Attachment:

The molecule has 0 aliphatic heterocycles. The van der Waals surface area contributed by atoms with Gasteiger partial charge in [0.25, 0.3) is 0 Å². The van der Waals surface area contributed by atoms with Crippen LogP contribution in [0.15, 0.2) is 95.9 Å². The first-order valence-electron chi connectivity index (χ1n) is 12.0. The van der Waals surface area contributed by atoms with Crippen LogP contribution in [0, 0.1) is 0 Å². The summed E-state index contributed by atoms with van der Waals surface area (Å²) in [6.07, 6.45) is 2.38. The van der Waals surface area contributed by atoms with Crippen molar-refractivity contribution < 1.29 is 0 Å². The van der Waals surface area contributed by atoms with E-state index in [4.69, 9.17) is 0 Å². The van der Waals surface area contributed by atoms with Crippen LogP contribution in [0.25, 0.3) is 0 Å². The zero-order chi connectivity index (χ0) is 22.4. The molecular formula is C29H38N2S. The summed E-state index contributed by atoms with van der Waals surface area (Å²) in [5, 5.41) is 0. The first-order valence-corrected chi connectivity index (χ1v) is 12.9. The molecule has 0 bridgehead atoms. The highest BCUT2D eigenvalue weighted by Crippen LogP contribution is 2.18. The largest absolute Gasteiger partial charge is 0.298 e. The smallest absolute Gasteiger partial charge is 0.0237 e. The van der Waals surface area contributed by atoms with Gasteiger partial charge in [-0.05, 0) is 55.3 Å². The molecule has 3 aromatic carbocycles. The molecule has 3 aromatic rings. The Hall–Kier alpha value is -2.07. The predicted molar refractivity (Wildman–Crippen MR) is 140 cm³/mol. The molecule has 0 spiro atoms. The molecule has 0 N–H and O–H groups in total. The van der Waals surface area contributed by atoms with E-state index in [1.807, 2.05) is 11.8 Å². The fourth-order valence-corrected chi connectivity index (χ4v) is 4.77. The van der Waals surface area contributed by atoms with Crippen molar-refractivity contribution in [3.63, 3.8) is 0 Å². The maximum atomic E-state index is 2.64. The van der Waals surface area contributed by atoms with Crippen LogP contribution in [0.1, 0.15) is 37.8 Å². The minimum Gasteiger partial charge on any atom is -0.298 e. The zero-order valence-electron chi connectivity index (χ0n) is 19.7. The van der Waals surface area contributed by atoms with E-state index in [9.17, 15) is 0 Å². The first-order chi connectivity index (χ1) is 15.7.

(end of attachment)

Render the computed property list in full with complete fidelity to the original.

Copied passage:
The molecule has 0 aliphatic heterocycles. The van der Waals surface area contributed by atoms with Gasteiger partial charge in [0.25, 0.3) is 0 Å². The van der Waals surface area contributed by atoms with Crippen LogP contribution in [0.15, 0.2) is 95.9 Å². The first-order valence-electron chi connectivity index (χ1n) is 12.0. The van der Waals surface area contributed by atoms with Crippen LogP contribution in [0, 0.1) is 0 Å². The summed E-state index contributed by atoms with van der Waals surface area (Å²) in [6.07, 6.45) is 2.38. The van der Waals surface area contributed by atoms with Crippen molar-refractivity contribution < 1.29 is 0 Å². The van der Waals surface area contributed by atoms with E-state index in [4.69, 9.17) is 0 Å². The van der Waals surface area contributed by atoms with Crippen LogP contribution in [0.25, 0.3) is 0 Å². The zero-order chi connectivity index (χ0) is 22.4. The molecular formula is C29H38N2S. The summed E-state index contributed by atoms with van der Waals surface area (Å²) in [5, 5.41) is 0. The first-order valence-corrected chi connectivity index (χ1v) is 12.9. The molecule has 0 bridgehead atoms. The highest BCUT2D eigenvalue weighted by Crippen LogP contribution is 2.18. The largest absolute Gasteiger partial charge is 0.298 e. The smallest absolute Gasteiger partial charge is 0.0237 e. The van der Waals surface area contributed by atoms with Gasteiger partial charge in [-0.05, 0) is 55.3 Å². The molecule has 3 aromatic carbocycles. The molecule has 3 aromatic rings. The Hall–Kier alpha value is -2.07. The predicted molar refractivity (Wildman–Crippen MR) is 140 cm³/mol. The molecule has 0 spiro atoms. The molecule has 0 N–H and O–H groups in total. The van der Waals surface area contributed by atoms with E-state index in [1.807, 2.05) is 11.8 Å². The fourth-order valence-corrected chi connectivity index (χ4v) is 4.77. The van der Waals surface area contributed by atoms with Crippen molar-refractivity contribution in [3.63, 3.8) is 0 Å². The maximum atomic E-state index is 2.64. The van der Waals surface area contributed by atoms with Crippen LogP contribution in [0.1, 0.15) is 37.8 Å². The minimum Gasteiger partial charge on any atom is -0.298 e. The zero-order valence-electron chi connectivity index (χ0n) is 19.7. The van der Waals surface area contributed by atoms with E-state index in [9.17, 15) is 0 Å². The first-order chi connectivity index (χ1) is 15.7.